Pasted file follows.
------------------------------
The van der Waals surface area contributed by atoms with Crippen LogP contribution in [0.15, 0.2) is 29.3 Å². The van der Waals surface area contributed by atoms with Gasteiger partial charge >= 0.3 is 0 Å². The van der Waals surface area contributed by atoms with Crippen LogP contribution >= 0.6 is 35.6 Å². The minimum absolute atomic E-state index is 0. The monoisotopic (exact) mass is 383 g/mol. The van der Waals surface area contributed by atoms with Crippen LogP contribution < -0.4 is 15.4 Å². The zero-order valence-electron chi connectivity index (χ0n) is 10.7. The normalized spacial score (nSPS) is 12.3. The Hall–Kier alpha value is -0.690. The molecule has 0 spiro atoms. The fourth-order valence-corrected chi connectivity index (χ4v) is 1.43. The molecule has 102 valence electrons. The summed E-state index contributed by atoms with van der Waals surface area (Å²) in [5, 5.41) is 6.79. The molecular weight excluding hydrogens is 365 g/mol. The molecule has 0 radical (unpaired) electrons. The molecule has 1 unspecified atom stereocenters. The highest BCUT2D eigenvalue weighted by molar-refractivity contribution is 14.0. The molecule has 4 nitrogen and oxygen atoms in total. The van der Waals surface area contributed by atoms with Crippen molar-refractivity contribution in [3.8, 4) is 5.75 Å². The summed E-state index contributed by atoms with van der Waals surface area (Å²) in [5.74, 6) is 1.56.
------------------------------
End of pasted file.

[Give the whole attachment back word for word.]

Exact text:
The van der Waals surface area contributed by atoms with Crippen LogP contribution in [0.15, 0.2) is 29.3 Å². The van der Waals surface area contributed by atoms with Gasteiger partial charge >= 0.3 is 0 Å². The van der Waals surface area contributed by atoms with Crippen LogP contribution >= 0.6 is 35.6 Å². The minimum absolute atomic E-state index is 0. The monoisotopic (exact) mass is 383 g/mol. The van der Waals surface area contributed by atoms with Crippen LogP contribution < -0.4 is 15.4 Å². The zero-order valence-electron chi connectivity index (χ0n) is 10.7. The normalized spacial score (nSPS) is 12.3. The Hall–Kier alpha value is -0.690. The molecule has 0 spiro atoms. The fourth-order valence-corrected chi connectivity index (χ4v) is 1.43. The molecule has 102 valence electrons. The summed E-state index contributed by atoms with van der Waals surface area (Å²) in [5, 5.41) is 6.79. The molecular weight excluding hydrogens is 365 g/mol. The molecule has 0 radical (unpaired) electrons. The molecule has 1 unspecified atom stereocenters. The highest BCUT2D eigenvalue weighted by molar-refractivity contribution is 14.0. The molecule has 4 nitrogen and oxygen atoms in total. The van der Waals surface area contributed by atoms with Crippen molar-refractivity contribution in [3.8, 4) is 5.75 Å². The summed E-state index contributed by atoms with van der Waals surface area (Å²) in [5.74, 6) is 1.56.